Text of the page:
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Friday, June 3, 2011

Cha Cha Cha CHIA!!

Yes, chia seeds as in the ones that grow chia pets! These super seeds are jam packed with nothing but nutritious goodness. Next time you're at your local health food store, be sure to grab a bag of chia seeds to start incorporating them into your meals.

Dr. Andrew Weil, explains the benefits of chia seeds wonderfully here: Chia is an edible seed that comes from the desert plant Salvia hispanica, a member of the mint family that grows abundantly in southern Mexico. You may have seen chia sprouts growing on the novelty planters called Chia Pets, but historically, the seeds have been the most important part of the plant. In pre-Columbian times they were a main component of the Aztec and Mayan diets and were the basic survival ration of Aztec warriors. I've read that one tablespoon was believed to sustain an individual for 24 hours. The Aztecs also used chia medicinally to stimulate saliva flow and to relieve joint pain and sore skin.

Chia is very rich in omega-3 fatty acids, even more so than flax seeds. And it has another advantage over flax: chia is so rich in antioxidants that the seeds don't deteriorate and can be stored for long periods without becoming rancid. And, unlike flax, they do not have to be ground to make their nutrients available to the body. Chia seeds also provide fiber (25 grams give you 6.9 grams of fiber) as well as calcium, phosphorus, magnesium, manganese, copper, iron, molybdenum, niacin, and zinc.

Another advantage: when added to water and allowed to sit for 30 minutes, chia forms a gel. Researchers suggest that this reaction also takes place in the stomach, slowing the process by which digestive enzymes break down carbohydrates and convert them into sugar.
Chia is undergoing something of a renaissance after centuries of neglect. It was a major crop in central Mexico between 1500 and 900 B.C. and was still cultivated well into the 16th century, AD, but after the Spanish conquest, authorities banned it because of its close association with Aztec religion (Indians used the seeds as offerings in rituals). Until recently, chia was produced by only a few small growers, but commercial production has resumed in Latin America, and you can now buy the seeds online and in health food stores.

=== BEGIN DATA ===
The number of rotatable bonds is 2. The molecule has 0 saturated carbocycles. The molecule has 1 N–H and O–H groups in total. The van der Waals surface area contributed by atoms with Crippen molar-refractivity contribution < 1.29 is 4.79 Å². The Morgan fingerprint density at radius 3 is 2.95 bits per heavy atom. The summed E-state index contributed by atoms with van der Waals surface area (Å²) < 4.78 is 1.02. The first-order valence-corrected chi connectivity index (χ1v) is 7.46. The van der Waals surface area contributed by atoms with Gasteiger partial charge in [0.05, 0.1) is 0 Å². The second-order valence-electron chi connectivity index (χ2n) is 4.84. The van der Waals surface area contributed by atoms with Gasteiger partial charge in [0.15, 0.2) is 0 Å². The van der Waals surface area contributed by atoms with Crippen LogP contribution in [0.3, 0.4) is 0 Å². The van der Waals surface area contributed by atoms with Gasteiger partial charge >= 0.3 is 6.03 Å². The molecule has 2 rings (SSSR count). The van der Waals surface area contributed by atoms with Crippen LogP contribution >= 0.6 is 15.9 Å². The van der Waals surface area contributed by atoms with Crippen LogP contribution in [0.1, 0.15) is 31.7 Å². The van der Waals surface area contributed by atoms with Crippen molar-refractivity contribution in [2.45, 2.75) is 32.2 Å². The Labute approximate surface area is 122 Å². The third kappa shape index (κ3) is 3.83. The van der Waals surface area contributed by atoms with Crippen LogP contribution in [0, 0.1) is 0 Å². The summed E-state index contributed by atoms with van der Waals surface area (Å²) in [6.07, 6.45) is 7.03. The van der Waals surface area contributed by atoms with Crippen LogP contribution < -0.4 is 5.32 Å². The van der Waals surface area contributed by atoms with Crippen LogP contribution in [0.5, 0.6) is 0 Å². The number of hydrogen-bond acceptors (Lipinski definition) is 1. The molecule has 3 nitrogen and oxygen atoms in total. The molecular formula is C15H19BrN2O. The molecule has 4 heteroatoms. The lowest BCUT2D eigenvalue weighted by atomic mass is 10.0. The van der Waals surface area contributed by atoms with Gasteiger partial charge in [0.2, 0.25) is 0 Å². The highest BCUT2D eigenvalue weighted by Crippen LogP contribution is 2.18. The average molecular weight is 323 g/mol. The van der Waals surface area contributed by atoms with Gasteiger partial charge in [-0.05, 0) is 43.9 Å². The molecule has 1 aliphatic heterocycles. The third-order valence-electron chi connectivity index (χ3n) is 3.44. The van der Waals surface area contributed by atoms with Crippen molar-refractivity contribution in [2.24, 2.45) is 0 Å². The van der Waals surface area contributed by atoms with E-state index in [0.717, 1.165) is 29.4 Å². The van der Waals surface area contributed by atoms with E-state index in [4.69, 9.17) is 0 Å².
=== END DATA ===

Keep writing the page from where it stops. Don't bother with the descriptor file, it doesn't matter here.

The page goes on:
Because of its nutritional value and stability, chia is already being added to a range of foods. Research has shown that adding it to chicken feed makes for eggs rich in omega-3s. Feeding chia to chickens enriches their meat with omega-3s; fed to cattle chia enriches milk with omega-3s. Chia can also be added to commercially prepared infant formulas, baby foods, baked goods, nutrition bars, yogurt, and other foods. Another bonus: insects don't like the chia plant so it is easier to find organically grown varieties.

Information adapted from Andrew Weil, M.D.

Chia has a nutlike flavor. You can mix seeds in water and add lime or lemon juice and sugar to make a drink known in Mexico and Central America as "chia fresca," (see my altered recipe below). As with ground flax seeds, you can sprinkle ground or whole chia seeds on cereal, in yogurt or salads, eat them as a snack, or grind them and mix them with flour when making muffins or other baked goods. I find them tasty, easy, and an interesting addition to my diet.

Here are some other fun facts about chia seeds:

Easily digestible. You do not need to grind the chia seeds to digest it. It is a relatively easy to digest seed, whereas flax seeds are not. Often, one has to grind flax seeds to be able to process them in their digestive system. That is not the case with chia seeds.

Nutritious. Chia seed provides ample calcium and protein to your tissues. The seeds are also rich in boron, which helps the body assimilate and use calcium. The nutrients also support proper brain functioning.

Water loving seeds. The chia seeds are great for athletes because they are highly hydrophilic. Being hydrophilic means it absorbs large amounts of water. Chia Seeds can absorb over 10 times their weight in water making them a great enhancer in hydrating our bodies. They absorb the water we drink holding it in our system longer.

Slimming and trimming. The chia seed gels when becoming wet and this gel, when in our digestive systems, helps prevent some of the food, hence calories that we eat from getting absorbed into our system. This blockage of calorie absorption makes the chia seed a great diet helper. Eating the seeds also helps dieters by making them feel fuller faster so they will be less hungry!

Cleansing. Chia seeds provide antioxidant activity
Chia is a great addition to a detoxification program. Chia seeds are high in fiber and in healthy oils making them an excellent addition to many detox programs.

Versatile and mild tasting. Mix Chia seeds into yogurt, sprinkle them on cereal in the morning, add to salads, or even add them to your baking. There are many ways to add chia seeds into your daily routine!

'Coconut Lime Chia Fresca'

2 tsp chia seeds
2 cups coconut water
juice of half a lime